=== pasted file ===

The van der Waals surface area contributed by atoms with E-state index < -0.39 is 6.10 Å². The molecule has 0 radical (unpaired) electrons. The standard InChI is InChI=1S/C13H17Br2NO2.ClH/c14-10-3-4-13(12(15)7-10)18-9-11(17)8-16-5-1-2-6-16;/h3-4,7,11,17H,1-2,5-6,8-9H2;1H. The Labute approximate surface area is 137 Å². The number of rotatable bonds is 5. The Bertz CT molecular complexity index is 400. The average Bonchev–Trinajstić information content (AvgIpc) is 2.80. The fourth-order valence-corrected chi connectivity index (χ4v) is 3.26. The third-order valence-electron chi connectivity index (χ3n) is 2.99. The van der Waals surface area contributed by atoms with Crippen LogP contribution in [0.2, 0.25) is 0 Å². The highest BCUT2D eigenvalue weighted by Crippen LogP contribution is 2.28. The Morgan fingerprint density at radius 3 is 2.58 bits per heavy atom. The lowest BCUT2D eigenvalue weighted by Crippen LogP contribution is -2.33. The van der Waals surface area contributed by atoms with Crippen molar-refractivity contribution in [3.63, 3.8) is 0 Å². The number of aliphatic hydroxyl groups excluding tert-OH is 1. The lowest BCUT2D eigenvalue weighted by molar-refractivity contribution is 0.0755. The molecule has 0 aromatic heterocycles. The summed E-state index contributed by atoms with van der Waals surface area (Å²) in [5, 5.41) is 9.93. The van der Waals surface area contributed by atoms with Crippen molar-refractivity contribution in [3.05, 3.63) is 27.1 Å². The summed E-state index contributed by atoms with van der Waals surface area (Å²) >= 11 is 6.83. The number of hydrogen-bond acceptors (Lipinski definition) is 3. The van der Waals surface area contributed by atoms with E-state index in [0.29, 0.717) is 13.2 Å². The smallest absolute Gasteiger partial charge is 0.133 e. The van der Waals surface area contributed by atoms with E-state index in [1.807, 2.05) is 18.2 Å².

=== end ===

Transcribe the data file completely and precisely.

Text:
The van der Waals surface area contributed by atoms with E-state index < -0.39 is 6.10 Å². The molecule has 0 radical (unpaired) electrons. The standard InChI is InChI=1S/C13H17Br2NO2.ClH/c14-10-3-4-13(12(15)7-10)18-9-11(17)8-16-5-1-2-6-16;/h3-4,7,11,17H,1-2,5-6,8-9H2;1H. The Labute approximate surface area is 137 Å². The number of rotatable bonds is 5. The Bertz CT molecular complexity index is 400. The average Bonchev–Trinajstić information content (AvgIpc) is 2.80. The fourth-order valence-corrected chi connectivity index (χ4v) is 3.26. The third-order valence-electron chi connectivity index (χ3n) is 2.99. The van der Waals surface area contributed by atoms with Crippen LogP contribution in [0.2, 0.25) is 0 Å². The highest BCUT2D eigenvalue weighted by Crippen LogP contribution is 2.28. The Morgan fingerprint density at radius 3 is 2.58 bits per heavy atom. The lowest BCUT2D eigenvalue weighted by Crippen LogP contribution is -2.33. The van der Waals surface area contributed by atoms with Crippen molar-refractivity contribution in [3.63, 3.8) is 0 Å². The number of aliphatic hydroxyl groups excluding tert-OH is 1. The lowest BCUT2D eigenvalue weighted by molar-refractivity contribution is 0.0755. The molecule has 0 aromatic heterocycles. The summed E-state index contributed by atoms with van der Waals surface area (Å²) in [5, 5.41) is 9.93. The van der Waals surface area contributed by atoms with Crippen molar-refractivity contribution in [3.05, 3.63) is 27.1 Å². The summed E-state index contributed by atoms with van der Waals surface area (Å²) >= 11 is 6.83. The number of hydrogen-bond acceptors (Lipinski definition) is 3. The van der Waals surface area contributed by atoms with E-state index in [0.29, 0.717) is 13.2 Å². The smallest absolute Gasteiger partial charge is 0.133 e. The van der Waals surface area contributed by atoms with E-state index in [1.807, 2.05) is 18.2 Å².